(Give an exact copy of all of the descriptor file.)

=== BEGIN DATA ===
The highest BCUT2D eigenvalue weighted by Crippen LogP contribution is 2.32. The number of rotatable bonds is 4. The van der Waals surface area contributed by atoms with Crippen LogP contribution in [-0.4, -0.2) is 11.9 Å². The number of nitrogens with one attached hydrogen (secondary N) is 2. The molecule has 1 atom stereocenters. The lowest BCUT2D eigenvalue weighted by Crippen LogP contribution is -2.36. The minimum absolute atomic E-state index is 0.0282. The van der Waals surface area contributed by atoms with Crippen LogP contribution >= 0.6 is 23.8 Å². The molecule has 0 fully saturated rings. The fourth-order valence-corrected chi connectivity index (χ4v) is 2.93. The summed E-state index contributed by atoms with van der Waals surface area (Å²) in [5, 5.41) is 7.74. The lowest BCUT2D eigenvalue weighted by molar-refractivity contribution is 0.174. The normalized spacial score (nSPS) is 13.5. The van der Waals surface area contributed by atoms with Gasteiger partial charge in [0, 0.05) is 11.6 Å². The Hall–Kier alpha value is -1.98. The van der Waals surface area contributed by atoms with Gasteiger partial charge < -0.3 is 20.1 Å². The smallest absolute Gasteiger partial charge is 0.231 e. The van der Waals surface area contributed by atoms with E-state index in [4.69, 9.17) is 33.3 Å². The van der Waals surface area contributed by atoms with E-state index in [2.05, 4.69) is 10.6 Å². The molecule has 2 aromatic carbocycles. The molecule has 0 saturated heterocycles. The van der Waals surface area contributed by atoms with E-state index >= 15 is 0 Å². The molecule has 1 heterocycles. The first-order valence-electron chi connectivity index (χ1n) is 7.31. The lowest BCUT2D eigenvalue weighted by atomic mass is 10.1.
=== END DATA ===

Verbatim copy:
The highest BCUT2D eigenvalue weighted by Crippen LogP contribution is 2.32. The number of rotatable bonds is 4. The van der Waals surface area contributed by atoms with Crippen LogP contribution in [-0.4, -0.2) is 11.9 Å². The number of nitrogens with one attached hydrogen (secondary N) is 2. The molecule has 1 atom stereocenters. The lowest BCUT2D eigenvalue weighted by Crippen LogP contribution is -2.36. The minimum absolute atomic E-state index is 0.0282. The van der Waals surface area contributed by atoms with Crippen LogP contribution >= 0.6 is 23.8 Å². The molecule has 0 fully saturated rings. The fourth-order valence-corrected chi connectivity index (χ4v) is 2.93. The summed E-state index contributed by atoms with van der Waals surface area (Å²) in [5, 5.41) is 7.74. The lowest BCUT2D eigenvalue weighted by molar-refractivity contribution is 0.174. The normalized spacial score (nSPS) is 13.5. The van der Waals surface area contributed by atoms with Gasteiger partial charge in [0, 0.05) is 11.6 Å². The Hall–Kier alpha value is -1.98. The van der Waals surface area contributed by atoms with Gasteiger partial charge < -0.3 is 20.1 Å². The smallest absolute Gasteiger partial charge is 0.231 e. The van der Waals surface area contributed by atoms with E-state index in [4.69, 9.17) is 33.3 Å². The van der Waals surface area contributed by atoms with E-state index in [2.05, 4.69) is 10.6 Å². The molecule has 2 aromatic carbocycles. The molecule has 0 saturated heterocycles. The van der Waals surface area contributed by atoms with E-state index >= 15 is 0 Å². The molecule has 1 heterocycles. The first-order valence-electron chi connectivity index (χ1n) is 7.31. The lowest BCUT2D eigenvalue weighted by atomic mass is 10.1.